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Full decision here.
Over the past few years, I have lost count of the number of employees who have contacted me asking me to remove my stores from the web. (I had one this morning for an article over 12 months ago!). This case highlights the (unintended) representational damage bring a matter into a public forum (eg the FWC) can do. This is a little different as it relates to a witness, not the applicant.
In a decision dated 7 August 2020, the Fair Work Commission has received an application by Mr M pursuant to s.603 of the Fair Work Act 2009 (FW Act) to amend a decision issued by the Commission in 2017 in relation to an unfair dismissal application.
Mr M was not a party to the proceedings but appeared as a witness for the applicant in that matter. As a witness Mr M’s name was mentioned in the decision in a number of places. Mr M says that details of the decision have been “leaked” to an “organisation called Austlii.” [Austlii being a Commonwealth repository of all case law]. He says that he has applied for a number of jobs over the last three years and has been unsuccessful. When he has asked why he was not successful he says he was told that his name appeared “online”. He says that this has “caused me to fail at life and go in a downward spiral of depression and anxiety”. Mr M says that “any mention of my name under the FWC action might jeopardise my chance[s]” presumably of securing alternative employment. Mr M further suggests that the release of his details “is a breach of metadata and privacy laws”.
Mr M has applied to vary the decision so that his name is anonymised.
The legal bit
Section 603 of the FW Act states as follows:
Varying and revoking the FWC’s decisions
(1) The FWC may vary or revoke a decision of the FWC that is made under this Act (other than a decision referred to in subsection (3)).
Note: If the FWC makes a decision to make an instrument, the FWC may vary or revoke the instrument under this subsection (see subsection 598(2)).
(2) The FWC may vary or revoke a decision under this section:
(a) on its own initiative; or
(b) on application by:
(i) a person who is affected by the decision; or
(ii) if the kind of decision is prescribed by the regulations—a person prescribed by the regulations in relation to that kind of decision.
(3) The FWC must not vary or revoke any of the following decisions of the FWC under this section:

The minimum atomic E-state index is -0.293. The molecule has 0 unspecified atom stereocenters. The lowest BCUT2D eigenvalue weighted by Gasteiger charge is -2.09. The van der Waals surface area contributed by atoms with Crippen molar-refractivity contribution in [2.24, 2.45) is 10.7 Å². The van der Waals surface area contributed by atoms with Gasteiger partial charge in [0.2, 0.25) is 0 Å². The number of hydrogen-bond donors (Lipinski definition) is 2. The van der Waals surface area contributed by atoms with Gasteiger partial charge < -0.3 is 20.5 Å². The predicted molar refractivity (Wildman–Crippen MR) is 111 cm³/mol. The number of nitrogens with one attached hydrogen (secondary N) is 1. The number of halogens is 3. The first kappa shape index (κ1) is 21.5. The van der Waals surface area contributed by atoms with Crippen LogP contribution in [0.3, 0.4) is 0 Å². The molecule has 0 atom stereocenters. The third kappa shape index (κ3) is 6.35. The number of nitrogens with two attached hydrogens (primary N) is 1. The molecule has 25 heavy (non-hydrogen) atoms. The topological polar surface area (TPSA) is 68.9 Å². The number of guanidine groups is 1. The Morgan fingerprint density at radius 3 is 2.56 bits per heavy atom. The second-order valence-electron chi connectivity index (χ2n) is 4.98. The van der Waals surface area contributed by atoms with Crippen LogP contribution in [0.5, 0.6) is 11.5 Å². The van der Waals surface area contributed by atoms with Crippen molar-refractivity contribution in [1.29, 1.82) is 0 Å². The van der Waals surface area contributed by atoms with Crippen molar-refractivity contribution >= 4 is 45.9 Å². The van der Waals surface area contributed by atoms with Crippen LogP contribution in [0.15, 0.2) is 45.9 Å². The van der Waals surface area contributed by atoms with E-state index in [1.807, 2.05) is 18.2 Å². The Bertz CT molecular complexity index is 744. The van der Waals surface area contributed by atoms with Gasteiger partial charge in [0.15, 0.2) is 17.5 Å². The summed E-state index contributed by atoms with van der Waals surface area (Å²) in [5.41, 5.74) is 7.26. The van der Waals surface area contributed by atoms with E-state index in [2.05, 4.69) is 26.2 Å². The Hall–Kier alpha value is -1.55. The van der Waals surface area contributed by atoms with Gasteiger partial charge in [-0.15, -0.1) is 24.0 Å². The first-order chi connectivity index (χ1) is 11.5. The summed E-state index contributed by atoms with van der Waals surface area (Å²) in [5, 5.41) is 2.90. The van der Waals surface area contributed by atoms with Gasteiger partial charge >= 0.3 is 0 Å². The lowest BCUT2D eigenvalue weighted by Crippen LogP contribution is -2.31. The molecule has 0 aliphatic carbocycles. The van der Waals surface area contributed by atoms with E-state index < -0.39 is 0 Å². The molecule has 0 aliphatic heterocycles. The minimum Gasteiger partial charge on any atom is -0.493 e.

(a) a decision under Part 2-3 (which deals with modern awards);
(b) a decision under section 235 or Division 4, 7, 9 or 10 of Part 2-4 (which deal with enterprise agreements);
(c) a decision under Part 2-5 (which deals with workplace determinations);
(d) a decision under Part 2-6 (which deals with minimum wages);
(e) a decision under Division 3 of Part 2-8 (which deals with transfer of business);
(f) a decision under Division 8 of Part 3-3 (which deals with protected action ballots);
(g) a decision under section 472 (which deals with partial work bans);
(h) a decision that is prescribed by the regulations.
High Court precedent
The power available under s.603 of the FW Act was considered by the High Court in Esso Australia Pty Ltd v The Australian Workers’ Union. Whilst s.603 has broad power that does not mean it should be exercised without cause.
Importance of not discouraging witnesses
As the application sought would have no material effect on the decision itself, the Commissioner allowed the variation stating:
“I have decided to grant the application of Mr M. Mr M was a voluntary witness in the proceedings. I accept that there may be occasions where Mr M’s name appearing in a decision of the Commission in relation to an unfair dismissal application may be misunderstood and misinterpreted.
“It is important … that witnesses come forward and give evidence to assist the Commission in making sound decisions. It is for this reason that I have decided to grant the application of Mr M”.
The Commissioner also clarified this misconception by the applicant:
“In granting this application I would, however, observe, that information has not been “leaked” to Austlii. Rather, Austlii has uploaded a decision of the Commission to its website. I would also observe that the publication of Mr M’s name was not a breach of privacy laws or “metadata” laws as claimed by the Applicant”.